It boiled down to the fact that I was right. And the rightness of my position entitled me to a fair hearing. How could anyone possibly deny this basic right? There must be reciprocity and I want it balanced. In a land such as this the advantages were unfairly tipped away from me; after all, wasn’t I a whisker from drowning? Now the olive began to indicate that this whole affair had become one obnoxious trial and I had been given no recourse or means of appeal. Unfortunately I was here and had to expend so much determination just to achieve survival. Why couldn’t this effort be channeled in a more productive direction? I had a multitude of responsibilities hanging and this excursion had me separated from reality.
I pulled up short and looked at what seemed at first to be an advocate. As realization swept over me I snorted at the utter stupidity of it all. In shock now I realized that this is an adversary. I marveled at this small thing. Turning it several times in my hand an annoyance a bit like resentment rose in my mind. I spun one direction, stopped, then turned the other way as though anger could compel the better part of my logic to figure on the right course of action. Briefly, I saw the trick. I blinked. Then almost without thinking I casually tossed the olive to one side. It shattered like a glass bulb on the loose stones and I let out a long, slow breath. Looking around I saw that I’d climbed a knife edge between two low peaks. I had lost a burden like a pack slipping from my shoulders. Anger fell away, tumbled down the slope, lost forever. Even the guilt of being angry seemed to leave as quickly and I laughed at the feeling that in some small way I’d been cheated out of the opportunity for repentance for such a display.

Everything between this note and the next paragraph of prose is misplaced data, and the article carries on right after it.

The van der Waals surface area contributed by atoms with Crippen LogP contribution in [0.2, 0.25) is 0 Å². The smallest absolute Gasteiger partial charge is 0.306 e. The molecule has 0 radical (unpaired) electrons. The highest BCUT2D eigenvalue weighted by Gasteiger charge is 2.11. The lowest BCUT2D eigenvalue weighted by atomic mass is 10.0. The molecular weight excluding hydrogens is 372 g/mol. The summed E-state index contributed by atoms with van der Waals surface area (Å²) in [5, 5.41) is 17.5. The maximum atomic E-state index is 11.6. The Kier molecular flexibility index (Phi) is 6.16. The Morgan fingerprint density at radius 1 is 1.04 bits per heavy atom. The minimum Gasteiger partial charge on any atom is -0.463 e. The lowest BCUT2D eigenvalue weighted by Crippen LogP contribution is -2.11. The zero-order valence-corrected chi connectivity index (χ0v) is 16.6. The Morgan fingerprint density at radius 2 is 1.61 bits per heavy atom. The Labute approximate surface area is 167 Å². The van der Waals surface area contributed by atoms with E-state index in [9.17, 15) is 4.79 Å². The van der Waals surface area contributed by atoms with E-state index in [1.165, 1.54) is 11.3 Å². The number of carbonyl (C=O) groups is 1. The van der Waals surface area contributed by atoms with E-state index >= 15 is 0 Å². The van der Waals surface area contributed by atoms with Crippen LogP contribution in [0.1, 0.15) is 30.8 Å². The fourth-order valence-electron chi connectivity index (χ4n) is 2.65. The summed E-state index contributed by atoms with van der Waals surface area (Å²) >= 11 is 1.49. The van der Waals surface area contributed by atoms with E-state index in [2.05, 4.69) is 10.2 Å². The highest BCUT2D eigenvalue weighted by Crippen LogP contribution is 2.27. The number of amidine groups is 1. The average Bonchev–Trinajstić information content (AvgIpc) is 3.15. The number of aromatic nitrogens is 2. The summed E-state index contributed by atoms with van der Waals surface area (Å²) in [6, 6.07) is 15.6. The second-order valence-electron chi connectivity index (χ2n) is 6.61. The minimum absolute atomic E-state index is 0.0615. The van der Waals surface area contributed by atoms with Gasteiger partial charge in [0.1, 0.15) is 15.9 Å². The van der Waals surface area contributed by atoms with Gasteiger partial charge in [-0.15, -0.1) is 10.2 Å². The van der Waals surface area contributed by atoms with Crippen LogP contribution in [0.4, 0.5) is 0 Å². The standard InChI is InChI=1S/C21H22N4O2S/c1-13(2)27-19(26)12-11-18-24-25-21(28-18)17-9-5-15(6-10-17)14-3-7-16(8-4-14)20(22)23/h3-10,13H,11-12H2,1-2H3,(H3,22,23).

A voice came to me – peaceful yet with the strength of the ages:
Indeed the wrath of man does not work the Righteousness of God.
-------Too Much to Think About.